Happy Mental Health Awareness Month! I’m taking a page out of the MythBusters TV show and am about to drop some knowledge on you to “uncover the truth behind popular myths and legends” as it relates to mental health. I don’t take this matter lightly and, both fortunately and unfortunately, public mental health issues are becoming more and more prevalent. Sometimes it can be hard to figure out what to make of it all. So here are my top three favorite myths about mental health and the real truths behind them!
Mental illness is just mental weakness
Truth – some of the most mentally tough people suffer from mental health issues. In a recent half second of fame, I competed in a podcast determining sports mental toughness GOAT’s. I selected Tiger Woods. His consistency on the golf course through much of his career despite personal issues was unparalleled. Sadly, we’ve been able to spectate his difficulties with mental health and the challenge that they can cause folks. Mental illness has a genetic component and a social component. It’s quite similar to the way that someone who smokes a pack a day might never get lung cancer while someone who has never smoked might get lung cancer. We have a genetic predisposition for things that have a threshold before they’re “turned on”. Mental health issues have nothing to do with being strong or weak. Which leads me to myth 2!
People just need to toughen up, everyone has bad days
Truth – yes, everyone has bad days. But what we need to understand is that there’s a difference between being nervous and Anxiety. There’s a difference between feeling sad and Depression. One or two bad days is “normal” while folks suffering from mental health experience prolonged, disruptive bouts of symptoms they just can’t shake. Mental health is a health concern just like any other that needs to be intentionally addressed. This might be through exercise, social support, therapy, or medication. Burying our heads in the sand and pretending things are find is a wonderful way to exacerbate the issues in an explosive way.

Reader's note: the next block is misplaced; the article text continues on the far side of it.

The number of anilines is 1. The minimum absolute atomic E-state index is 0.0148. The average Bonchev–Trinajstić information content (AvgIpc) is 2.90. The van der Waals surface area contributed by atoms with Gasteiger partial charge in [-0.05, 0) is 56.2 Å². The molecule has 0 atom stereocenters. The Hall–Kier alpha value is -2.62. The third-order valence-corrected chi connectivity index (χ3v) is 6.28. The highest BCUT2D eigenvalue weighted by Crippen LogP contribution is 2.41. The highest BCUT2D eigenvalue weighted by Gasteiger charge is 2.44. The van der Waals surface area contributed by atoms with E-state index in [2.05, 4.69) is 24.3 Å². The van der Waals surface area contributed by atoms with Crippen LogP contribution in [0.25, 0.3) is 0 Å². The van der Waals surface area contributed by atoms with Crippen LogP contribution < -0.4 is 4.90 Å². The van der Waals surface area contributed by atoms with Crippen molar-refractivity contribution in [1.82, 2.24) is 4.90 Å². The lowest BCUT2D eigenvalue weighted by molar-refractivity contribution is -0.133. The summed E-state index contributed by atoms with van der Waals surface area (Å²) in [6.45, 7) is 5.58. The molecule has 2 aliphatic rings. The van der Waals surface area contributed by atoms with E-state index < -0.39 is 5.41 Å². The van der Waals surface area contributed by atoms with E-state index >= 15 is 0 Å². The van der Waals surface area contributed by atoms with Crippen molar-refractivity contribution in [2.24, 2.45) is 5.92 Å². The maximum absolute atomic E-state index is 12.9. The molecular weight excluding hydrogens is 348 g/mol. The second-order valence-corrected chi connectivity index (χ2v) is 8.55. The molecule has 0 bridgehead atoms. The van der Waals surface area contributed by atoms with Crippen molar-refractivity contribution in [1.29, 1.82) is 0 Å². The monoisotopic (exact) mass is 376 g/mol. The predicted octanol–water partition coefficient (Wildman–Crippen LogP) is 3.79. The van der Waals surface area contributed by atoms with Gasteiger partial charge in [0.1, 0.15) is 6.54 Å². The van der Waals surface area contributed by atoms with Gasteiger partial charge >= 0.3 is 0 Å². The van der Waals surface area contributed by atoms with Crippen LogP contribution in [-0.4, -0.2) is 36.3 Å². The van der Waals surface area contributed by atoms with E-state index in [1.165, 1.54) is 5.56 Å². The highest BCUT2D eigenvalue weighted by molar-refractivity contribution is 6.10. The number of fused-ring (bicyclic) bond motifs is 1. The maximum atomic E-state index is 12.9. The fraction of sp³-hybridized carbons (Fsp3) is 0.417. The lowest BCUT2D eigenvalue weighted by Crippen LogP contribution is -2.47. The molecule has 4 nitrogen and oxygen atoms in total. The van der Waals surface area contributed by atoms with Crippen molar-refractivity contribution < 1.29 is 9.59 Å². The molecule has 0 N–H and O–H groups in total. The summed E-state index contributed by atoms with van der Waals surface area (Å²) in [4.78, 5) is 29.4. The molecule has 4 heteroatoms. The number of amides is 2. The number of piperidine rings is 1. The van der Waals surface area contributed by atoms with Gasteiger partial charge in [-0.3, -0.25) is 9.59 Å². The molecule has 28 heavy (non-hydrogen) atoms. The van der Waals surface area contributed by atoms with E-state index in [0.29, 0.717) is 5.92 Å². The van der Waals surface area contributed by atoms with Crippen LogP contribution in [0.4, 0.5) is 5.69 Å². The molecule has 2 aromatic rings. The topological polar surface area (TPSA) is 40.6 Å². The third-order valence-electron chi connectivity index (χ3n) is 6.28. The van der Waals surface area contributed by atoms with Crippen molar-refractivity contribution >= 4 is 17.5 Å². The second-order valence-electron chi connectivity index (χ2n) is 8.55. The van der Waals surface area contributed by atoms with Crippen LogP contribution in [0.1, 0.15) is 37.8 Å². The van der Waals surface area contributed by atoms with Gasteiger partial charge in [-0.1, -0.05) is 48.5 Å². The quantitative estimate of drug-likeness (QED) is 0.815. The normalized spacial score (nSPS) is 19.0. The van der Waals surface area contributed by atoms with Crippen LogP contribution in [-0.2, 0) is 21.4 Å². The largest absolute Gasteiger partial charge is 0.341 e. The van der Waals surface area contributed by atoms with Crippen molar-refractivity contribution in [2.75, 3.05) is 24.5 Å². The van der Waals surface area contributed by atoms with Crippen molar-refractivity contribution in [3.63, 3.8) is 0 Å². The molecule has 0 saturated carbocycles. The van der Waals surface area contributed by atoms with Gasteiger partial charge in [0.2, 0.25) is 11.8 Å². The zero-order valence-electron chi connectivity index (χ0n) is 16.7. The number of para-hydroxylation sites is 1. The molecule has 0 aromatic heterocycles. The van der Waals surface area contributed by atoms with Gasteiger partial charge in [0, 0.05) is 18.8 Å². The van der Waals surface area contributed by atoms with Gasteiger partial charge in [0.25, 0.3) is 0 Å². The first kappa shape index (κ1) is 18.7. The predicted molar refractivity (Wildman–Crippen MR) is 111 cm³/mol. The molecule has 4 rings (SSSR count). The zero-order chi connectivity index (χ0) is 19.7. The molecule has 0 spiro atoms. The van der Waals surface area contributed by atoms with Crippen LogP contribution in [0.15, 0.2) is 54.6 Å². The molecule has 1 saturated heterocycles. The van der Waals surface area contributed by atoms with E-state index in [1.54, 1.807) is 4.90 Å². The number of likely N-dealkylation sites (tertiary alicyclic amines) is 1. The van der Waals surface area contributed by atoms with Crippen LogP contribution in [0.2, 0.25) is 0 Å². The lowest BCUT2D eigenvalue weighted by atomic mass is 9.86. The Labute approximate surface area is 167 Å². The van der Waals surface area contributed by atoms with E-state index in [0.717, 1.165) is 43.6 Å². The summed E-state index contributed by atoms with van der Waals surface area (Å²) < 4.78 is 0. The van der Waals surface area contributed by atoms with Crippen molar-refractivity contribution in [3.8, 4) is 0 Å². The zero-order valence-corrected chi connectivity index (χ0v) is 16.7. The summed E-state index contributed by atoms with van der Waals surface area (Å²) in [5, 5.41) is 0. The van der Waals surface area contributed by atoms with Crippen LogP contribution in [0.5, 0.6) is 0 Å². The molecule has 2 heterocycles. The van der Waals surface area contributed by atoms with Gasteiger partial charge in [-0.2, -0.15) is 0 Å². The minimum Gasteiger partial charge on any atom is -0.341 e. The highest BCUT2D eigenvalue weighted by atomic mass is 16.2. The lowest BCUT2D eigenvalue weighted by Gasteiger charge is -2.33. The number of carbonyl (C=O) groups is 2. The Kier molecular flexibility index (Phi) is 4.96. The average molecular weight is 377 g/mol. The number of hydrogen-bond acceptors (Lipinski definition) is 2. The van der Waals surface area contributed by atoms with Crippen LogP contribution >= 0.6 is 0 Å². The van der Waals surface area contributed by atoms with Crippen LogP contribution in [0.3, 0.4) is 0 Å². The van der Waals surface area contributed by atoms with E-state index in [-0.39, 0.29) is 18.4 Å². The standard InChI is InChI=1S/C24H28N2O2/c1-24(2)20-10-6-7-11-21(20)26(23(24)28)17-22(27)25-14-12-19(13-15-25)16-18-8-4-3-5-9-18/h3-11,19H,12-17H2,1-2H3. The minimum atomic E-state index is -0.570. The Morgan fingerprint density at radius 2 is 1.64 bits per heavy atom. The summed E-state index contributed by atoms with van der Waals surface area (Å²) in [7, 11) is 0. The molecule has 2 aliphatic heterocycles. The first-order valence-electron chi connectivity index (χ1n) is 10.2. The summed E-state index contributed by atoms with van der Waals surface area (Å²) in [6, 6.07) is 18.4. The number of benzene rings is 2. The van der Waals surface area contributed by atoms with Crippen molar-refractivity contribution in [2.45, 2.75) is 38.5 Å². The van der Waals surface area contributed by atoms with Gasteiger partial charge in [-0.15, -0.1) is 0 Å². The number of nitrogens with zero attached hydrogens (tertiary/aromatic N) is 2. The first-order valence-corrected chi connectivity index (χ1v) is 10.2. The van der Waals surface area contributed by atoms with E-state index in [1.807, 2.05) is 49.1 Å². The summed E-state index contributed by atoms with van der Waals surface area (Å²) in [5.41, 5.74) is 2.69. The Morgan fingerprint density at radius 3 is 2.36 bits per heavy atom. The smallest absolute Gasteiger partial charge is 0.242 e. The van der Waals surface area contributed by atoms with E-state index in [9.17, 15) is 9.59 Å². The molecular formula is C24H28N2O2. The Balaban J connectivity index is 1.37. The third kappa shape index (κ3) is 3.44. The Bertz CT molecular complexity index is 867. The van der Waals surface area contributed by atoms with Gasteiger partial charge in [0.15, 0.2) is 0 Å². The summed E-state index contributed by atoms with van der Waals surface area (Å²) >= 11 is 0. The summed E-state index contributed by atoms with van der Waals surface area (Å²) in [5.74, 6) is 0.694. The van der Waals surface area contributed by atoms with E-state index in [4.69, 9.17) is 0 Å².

Talking about your problems means you’re too weak to handle them on your own
Truth – years and years and years and years of scientific research supportss the idea that verbal processing of information changes how information is stored. So when we talk about what is going on, even if we don’t end with a solution, we change how information is processed and stored in the brain allowing us to manage it a lot better. Additionally, if your car is making a funny noise, would you just tell your spouse to shut up and not talk about it? That talking about it makes the problem worse and it’ll go away on its own? That the car just needs to toughen up? Of course not. That’s ridiculous. Talking about things helps us find solutions and make small changes that can help us feel a lot better and function so much easier.
While stigma is decreasing, these myths still frequently rule common thinking. Talking helps. Whether you confide in at trusted friend, a stranger at the airport, or a trained professional, speaking helps process. And processing helps us function more productively. Find your person. Share your thoughts. I’m certain it’ll feel better. If you or someone you know is in acute crisis, don’t wait. The National Suicide Prevention Lifeline can be reached at 800-273-8255 or text HOME to 741741
Dr. Day is a licensed clinical psychologist. She is an Ohio native who completed her Bachelor's degrees in Psychology and Health and Sport Studies at Miami University in Oxford, Ohio while competing on the Varsity Swimming and Diving team as a diver. She then went on to earn a Master's degree in Sport and Exercise Psychology from the Chicago School of Professional Psychology followed by a Master's degree and later a Doctoral degree in Clinical Psychology from Antioch University New England in Keene, NH.
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